Staying active is also valuable. This might be a tall order for someone with cancer, but exercise, which can be walking or even light stretching, has been shown to be safe in patients with cancer and could help reduce symptoms associated with cancer and its treatment, including cachexia.


Can cachexia affect the efficacy of your treatment?

Cachexia can increase the side effects from some cancer treatments so recognizing the signs and symptoms and discussing cachexia with your oncologist is important.  Additionally, cancer treatments including surgery, radiotherapy, chemotherapy, and immunotherapy are not as effective when a patient has cachexia. There is ongoing research trying to understand why this is.

Does cachexia cause any other problems?

Cachexia can be emotionally difficult. A patient may realize they need to eat, but because they’re nauseous or the food doesn’t taste or smell good, they refuse. This can cause conflict among family members; it can be hard for a caregiver, friend or family member to see a loved one refusing nourishment, and it can cause guilt for all parties involved.
However, many find it’s helpful to understand why it’s happening: the cancer and its treatment can affect signals in the brain to inhibit the appetite and distort the sensations of taste and smell. Sometimes, just understanding this is no one’s fault but rather an effect of the cancer can take away the guilt, lessen anxiety and help the patient and their loved ones be on the same team.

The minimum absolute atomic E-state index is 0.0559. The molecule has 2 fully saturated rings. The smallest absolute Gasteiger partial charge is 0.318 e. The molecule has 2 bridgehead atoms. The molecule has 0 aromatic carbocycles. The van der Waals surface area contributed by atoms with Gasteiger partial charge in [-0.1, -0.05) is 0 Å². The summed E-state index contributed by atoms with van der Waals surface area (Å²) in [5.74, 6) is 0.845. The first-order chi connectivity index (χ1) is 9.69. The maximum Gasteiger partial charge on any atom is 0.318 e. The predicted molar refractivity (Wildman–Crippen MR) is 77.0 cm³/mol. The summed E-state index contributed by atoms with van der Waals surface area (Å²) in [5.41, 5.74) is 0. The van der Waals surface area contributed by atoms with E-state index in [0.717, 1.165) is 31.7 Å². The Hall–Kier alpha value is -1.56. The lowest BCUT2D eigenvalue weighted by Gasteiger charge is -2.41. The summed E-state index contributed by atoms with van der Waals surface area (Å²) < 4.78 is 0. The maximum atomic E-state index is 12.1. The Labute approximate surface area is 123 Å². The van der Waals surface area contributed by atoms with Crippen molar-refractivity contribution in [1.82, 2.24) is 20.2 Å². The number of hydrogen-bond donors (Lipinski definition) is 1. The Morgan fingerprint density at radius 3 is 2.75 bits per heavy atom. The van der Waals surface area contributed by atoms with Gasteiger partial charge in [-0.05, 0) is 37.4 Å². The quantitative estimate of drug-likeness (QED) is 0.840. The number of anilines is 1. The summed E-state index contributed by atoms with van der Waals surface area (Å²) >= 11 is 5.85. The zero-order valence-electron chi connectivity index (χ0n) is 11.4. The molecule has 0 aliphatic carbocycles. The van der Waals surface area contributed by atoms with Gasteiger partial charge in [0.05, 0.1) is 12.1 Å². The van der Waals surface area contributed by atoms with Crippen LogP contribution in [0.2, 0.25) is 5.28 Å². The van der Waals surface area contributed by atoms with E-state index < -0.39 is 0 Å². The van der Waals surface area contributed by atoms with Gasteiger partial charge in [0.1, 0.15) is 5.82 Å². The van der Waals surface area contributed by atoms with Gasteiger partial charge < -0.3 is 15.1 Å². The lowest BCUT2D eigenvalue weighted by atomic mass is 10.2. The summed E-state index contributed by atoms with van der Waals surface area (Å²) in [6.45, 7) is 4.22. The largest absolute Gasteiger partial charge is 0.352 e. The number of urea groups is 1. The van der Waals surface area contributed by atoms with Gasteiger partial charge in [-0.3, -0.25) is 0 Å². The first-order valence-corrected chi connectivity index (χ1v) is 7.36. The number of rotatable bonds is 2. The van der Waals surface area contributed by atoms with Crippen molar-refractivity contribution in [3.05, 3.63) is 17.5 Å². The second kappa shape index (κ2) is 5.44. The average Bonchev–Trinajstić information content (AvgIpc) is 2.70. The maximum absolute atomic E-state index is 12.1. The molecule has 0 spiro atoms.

Should you see a doctor if you think you have cachexia?

While there is currently no standard treatment or cure for cachexia, it is absolutely worth seeing a healthcare provider if you think you are experiencing cachexia. Doctors may prescribe medications that can help one or a couple of different aspects (for example appetite, nausea or depression) of this multifactorial problem. Additionally, there are treatments currently in clinical trials in lung cancer in the US that help improve appetite and reduce nausea, which could help with cachexia.
Start with your oncologist. Explain your symptoms and concerns. They will have good information and interventions for you or will be able to connect you to others who are well equipped to help, such as a dietician, nutritionist, palliative care doctor, or physical therapist. Some clinics, at university hospitals, even have specialized cachexia clinics, though this is rare.


What are some resources to learn more about cachexia?

The Cancer Cachexia Society has both patient and provider-level information available.